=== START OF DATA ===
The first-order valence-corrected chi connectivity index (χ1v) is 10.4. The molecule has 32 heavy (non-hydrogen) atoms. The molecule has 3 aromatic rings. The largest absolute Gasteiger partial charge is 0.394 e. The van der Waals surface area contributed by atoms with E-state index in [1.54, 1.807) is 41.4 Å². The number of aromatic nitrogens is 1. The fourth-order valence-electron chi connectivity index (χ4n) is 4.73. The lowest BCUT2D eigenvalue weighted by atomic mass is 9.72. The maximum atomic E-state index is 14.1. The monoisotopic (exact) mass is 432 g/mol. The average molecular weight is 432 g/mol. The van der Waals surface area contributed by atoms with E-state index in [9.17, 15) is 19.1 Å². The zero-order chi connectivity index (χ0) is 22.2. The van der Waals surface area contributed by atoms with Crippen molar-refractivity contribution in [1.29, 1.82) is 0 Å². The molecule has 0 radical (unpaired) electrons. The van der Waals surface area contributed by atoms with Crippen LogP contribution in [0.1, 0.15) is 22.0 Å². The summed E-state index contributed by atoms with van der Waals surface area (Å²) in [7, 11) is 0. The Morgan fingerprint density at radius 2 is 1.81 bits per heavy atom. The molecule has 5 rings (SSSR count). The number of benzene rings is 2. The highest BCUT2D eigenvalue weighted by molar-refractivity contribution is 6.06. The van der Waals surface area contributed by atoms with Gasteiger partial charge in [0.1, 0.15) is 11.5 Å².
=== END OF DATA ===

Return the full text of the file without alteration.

The first-order valence-corrected chi connectivity index (χ1v) is 10.4. The molecule has 32 heavy (non-hydrogen) atoms. The molecule has 3 aromatic rings. The largest absolute Gasteiger partial charge is 0.394 e. The van der Waals surface area contributed by atoms with E-state index in [1.54, 1.807) is 41.4 Å². The number of aromatic nitrogens is 1. The fourth-order valence-electron chi connectivity index (χ4n) is 4.73. The lowest BCUT2D eigenvalue weighted by atomic mass is 9.72. The maximum atomic E-state index is 14.1. The monoisotopic (exact) mass is 432 g/mol. The average molecular weight is 432 g/mol. The van der Waals surface area contributed by atoms with E-state index in [9.17, 15) is 19.1 Å². The zero-order chi connectivity index (χ0) is 22.2. The van der Waals surface area contributed by atoms with Crippen molar-refractivity contribution in [1.29, 1.82) is 0 Å². The molecule has 0 radical (unpaired) electrons. The van der Waals surface area contributed by atoms with Crippen LogP contribution in [0.1, 0.15) is 22.0 Å². The summed E-state index contributed by atoms with van der Waals surface area (Å²) in [7, 11) is 0. The Morgan fingerprint density at radius 2 is 1.81 bits per heavy atom. The molecule has 5 rings (SSSR count). The number of benzene rings is 2. The highest BCUT2D eigenvalue weighted by molar-refractivity contribution is 6.06. The van der Waals surface area contributed by atoms with Gasteiger partial charge in [0.1, 0.15) is 11.5 Å².